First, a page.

Book: Quicksand:
Summary: Helga Crane, the protagonist of the first novel Quicksand, is a mulatto woman caught between several worlds, but not a member of any of them. Born to a Danish woman and West Indian man in Chicago, she is never really accepted by her mother 19s white husband and is treated poorly by him. These negative experiences seem to be engraved in Helga 19s psyc
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Christy
Passing is a story of deception and hidden things. The title refers most obviously to the narrative of racial passing that moves the plot along. Clare is a black woman passing as white; she has even married a white man under the pretenses of being white. The narrative begins with the reintroduction of Clare and Irene (the protagonist of the story) at a restaurant where they are both passing as white and Irene's introduction to Clare's husband, who turns out to be quite racist. Humiliated by the ...more
Glen Engel-Cox
Sep 11, 2015 Glen Engel-Cox rated it really liked it
For a novel written in 1929, I found this wonderfully modern, written in such a subtlety of style that I have to compare it to my favorite author, Jonathan Carroll. And you should know by now that when I compare something to Carroll, I truly have discovered something that I feel is wonderful.

Passing is about mulatto women in the 1920s who were light-skinned enough that they could “pass” as white in society, but were bound to the black community through their family. The novel puts two such women
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Diane
Aug 26, 2013 Diane rated it really liked it
This review has been hidden because it contains spoilers. To view it, click here.
Rachel
Sep 09, 2015 Rachel rated it it was amazing
I read Quicksand for a class on African American Women Writers last fall, and finally just got a chance to read Passing on my own. What follows is a review for each:

I didn't know what to expect when I'd picked up Quicksand. I remember feeling frustrated with the protagonist, who could never seem to feel happy anywhere, yet I didn't once want to put the book down. Knowing Larsen's writing a little better now, I think it's safe to say the frustration I felt for Helga Crane was intentional. Helga g
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Antona
Jan 22, 2012 Antona rated it it was amazing
Nella Larsen catapulted me back in time with her stirring story about a time in the country where freedom and independence was not currency for all people, despite it being set in the early twentieth century, the place of black people was still precarious. Her very female story merges the gender issue along with the issues of race, place, identity and what makes one who they are. I loved and cried at the conundrum of being "one drop" and knowing that if one went one way - it could potentially op ...more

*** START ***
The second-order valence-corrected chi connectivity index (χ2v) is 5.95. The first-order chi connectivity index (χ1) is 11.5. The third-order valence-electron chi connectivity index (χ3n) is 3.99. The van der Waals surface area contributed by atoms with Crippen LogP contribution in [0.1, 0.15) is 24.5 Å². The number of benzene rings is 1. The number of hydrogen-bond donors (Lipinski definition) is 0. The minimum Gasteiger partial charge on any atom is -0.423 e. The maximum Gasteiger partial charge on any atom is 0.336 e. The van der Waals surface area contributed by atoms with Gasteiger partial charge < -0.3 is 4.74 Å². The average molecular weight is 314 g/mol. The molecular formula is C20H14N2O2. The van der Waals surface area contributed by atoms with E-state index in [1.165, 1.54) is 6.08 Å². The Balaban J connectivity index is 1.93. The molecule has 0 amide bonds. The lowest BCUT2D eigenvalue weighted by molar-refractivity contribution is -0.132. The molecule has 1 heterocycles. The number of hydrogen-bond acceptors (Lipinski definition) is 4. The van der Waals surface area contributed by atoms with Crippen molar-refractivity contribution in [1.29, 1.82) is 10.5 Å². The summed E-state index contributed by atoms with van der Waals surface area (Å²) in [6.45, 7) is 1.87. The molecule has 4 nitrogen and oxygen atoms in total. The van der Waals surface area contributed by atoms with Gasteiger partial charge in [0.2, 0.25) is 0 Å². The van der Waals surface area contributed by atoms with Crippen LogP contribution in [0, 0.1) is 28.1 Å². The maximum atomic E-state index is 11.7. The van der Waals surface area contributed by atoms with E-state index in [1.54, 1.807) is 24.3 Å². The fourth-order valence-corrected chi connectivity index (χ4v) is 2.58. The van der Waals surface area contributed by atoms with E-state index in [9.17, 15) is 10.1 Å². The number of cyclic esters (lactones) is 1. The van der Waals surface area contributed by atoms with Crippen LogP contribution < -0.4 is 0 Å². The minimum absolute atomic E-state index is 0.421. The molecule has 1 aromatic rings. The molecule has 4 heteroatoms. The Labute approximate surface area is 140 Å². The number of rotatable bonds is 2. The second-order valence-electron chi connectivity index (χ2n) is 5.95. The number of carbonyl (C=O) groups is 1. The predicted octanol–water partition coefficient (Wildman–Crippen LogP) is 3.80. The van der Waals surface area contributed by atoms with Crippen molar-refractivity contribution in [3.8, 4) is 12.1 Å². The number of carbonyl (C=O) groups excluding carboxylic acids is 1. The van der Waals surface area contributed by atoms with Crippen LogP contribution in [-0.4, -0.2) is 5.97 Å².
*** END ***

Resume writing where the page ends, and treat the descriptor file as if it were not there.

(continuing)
RSterling
Feb 12, 2017 RSterling rated it liked it
I preferred Passing to Quicksand.
Jayna
Aug 09, 2015 Jayna rated it really liked it
I really enjoy Larsen's perspective on the world. Both of these texts take an in depth look at what it meant to be bi-racial or multi-ethnic at a time when that was more than taboo. The sense of otherness that Larsen's characters battle is akin to that in many modern Bildungsroman novels, yet it comes from a different catalyst. The idea of accepting oneself in a world that cannot find a "place" fitting or has expectations that quell an aspect of one's very nature is the driving force of these te ...more
J.C.
Feb 27, 2014 J.C. rated it really liked it
I was required to read Passing for my Gay/lesbian Lit class, but I ended up reading Quicksand as well, in my spare time. Both stories are well constructed works with beautiful prose and interesting protagonists and characters. Having the two stories back to back also creates an interesting paradox of sorts, as they almost contradict each other when it comes to major themes and ideas. For me Passing was the one that interested me more, mostly due to the fact that i've never heard of racial passin ...more
Deborah
Dec 11, 2016 Deborah rated it liked it
Honestly, I wish I hadn't read the introduction. As I rated this edition as a whole, I would have rated higher if not for the introduction.

While I can understand Helga Crane's habit of indecision in "Quicksand," it was entirely frustrating to experience as a reader. However, this may well have been the goal that Larsen was trying to achieve.

Of the two stories, I was more captivated by "Passing." Irene's torn emotions between admiration, jealousy, and loathing are genuine and true to many femal
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Nellallitea 'Nella' Larsen (first called Nellie Walker) was an American novelist of the Harlem Renaissance who wrote two novels and a few short stories. Though her literary output was scant, what she wrote earned her recognition by her contemporaries and by present-day critics.
More about Nella Larsen...